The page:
Dr. Rui Oliveira (born 22.02.1966), Ph.D. 1996 (University of Lisbon), habilitation 2004 (University of Algarve) Assistant Professor in Biological Sciences 1996 (ISPA, Lisboa), Associate Professor in Biological Sciences 2001 (ISPA, Lisboa), Full Professor in Psychobiology 2007 (ISPA, Lisbon), Principal Investigator at the Gulbenkian Science Institute 2012 (IGC, Oeiras) and Adjunct Faculty of the Champalimaud Neuroscience Program 2007 (CNP, Lisboa). Key qualifications in the field of Animal Behaviour and Cognition, Neuroendocrinology and Genomics. During the last years he has been involved in research within the field of behavioural neuroendocrinology and behavioural genomics. Main fields of interests are (1) the neuroendocrinology and genomics of social behaviour, (2) the evolution and mechanisms underlying behavioural plasticity (including alternative mating tactics), and (3) comparative social cognition. He leads a research group of 3 post-docs, 5 Ph.D. students, 2 lab technicians and variable numbers of M.Sc. and undergraduate students. He has experience in teaching (Neuroscience and Behaviour courses to Psychology undergraduate and Master students and advanced Neuroscience and Behaviour topics for the Gulbenkian and Champalimaud Ph.D. Programmes), supervising, refereeing and evaluation of scientific research (e.g. member of the Scientific Council for Environmental and Natural Sciences of the Foundation for Science and Technology, Portugal; member of the European Research Council experts panel for the Life Sciences; member of the Polish Research Council experts panel for the Biological Sciences; ad-hoc reviewer for HHMI, NSF and NIH Programs). He is the Director of the Post-Graduate Programs in Behavioural and Cognitive Neuroscience (M.Sc.) and Behavioural Biology (Ph.D.) at ISPA. He is also the coordinator of two ongoing research grants at the national level. He is the past President of the Portuguese Ethological Society (SPE) and was the founder Chief-Editor of the journal Acta Ethologica (Springer-Verlag). He served as Associate Editor of the journals Hormones and Behavior, and Animal Behaviour (Elsevier) and acted as Guest Editor for a thematic issue at Frontiers in Behavioral Neuroscience. He is the new President-Elect of Society for Social Neuroscience (S4SN). Currently he is also the Dean of ISPA. He has published over 180 research papers in international peer-reviewed journals and 20 book chapters, and edited 2 books.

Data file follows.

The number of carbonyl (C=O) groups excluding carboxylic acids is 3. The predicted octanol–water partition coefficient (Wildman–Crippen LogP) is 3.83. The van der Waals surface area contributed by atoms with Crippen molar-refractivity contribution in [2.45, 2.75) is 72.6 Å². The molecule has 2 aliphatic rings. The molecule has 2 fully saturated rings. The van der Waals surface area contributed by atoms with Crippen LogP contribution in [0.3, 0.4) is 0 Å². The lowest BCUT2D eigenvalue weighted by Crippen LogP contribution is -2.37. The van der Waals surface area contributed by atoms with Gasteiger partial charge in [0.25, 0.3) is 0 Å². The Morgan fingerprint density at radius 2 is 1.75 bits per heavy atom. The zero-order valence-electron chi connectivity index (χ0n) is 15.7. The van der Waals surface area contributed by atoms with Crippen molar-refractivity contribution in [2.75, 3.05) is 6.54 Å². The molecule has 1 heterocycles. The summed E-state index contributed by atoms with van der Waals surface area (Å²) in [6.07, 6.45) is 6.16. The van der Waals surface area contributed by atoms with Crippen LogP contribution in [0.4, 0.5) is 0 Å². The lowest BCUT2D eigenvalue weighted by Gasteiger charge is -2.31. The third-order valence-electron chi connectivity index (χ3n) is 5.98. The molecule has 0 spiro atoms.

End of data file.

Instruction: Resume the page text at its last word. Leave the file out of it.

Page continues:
(for the past 10 years; see lab website for the complete list of publications)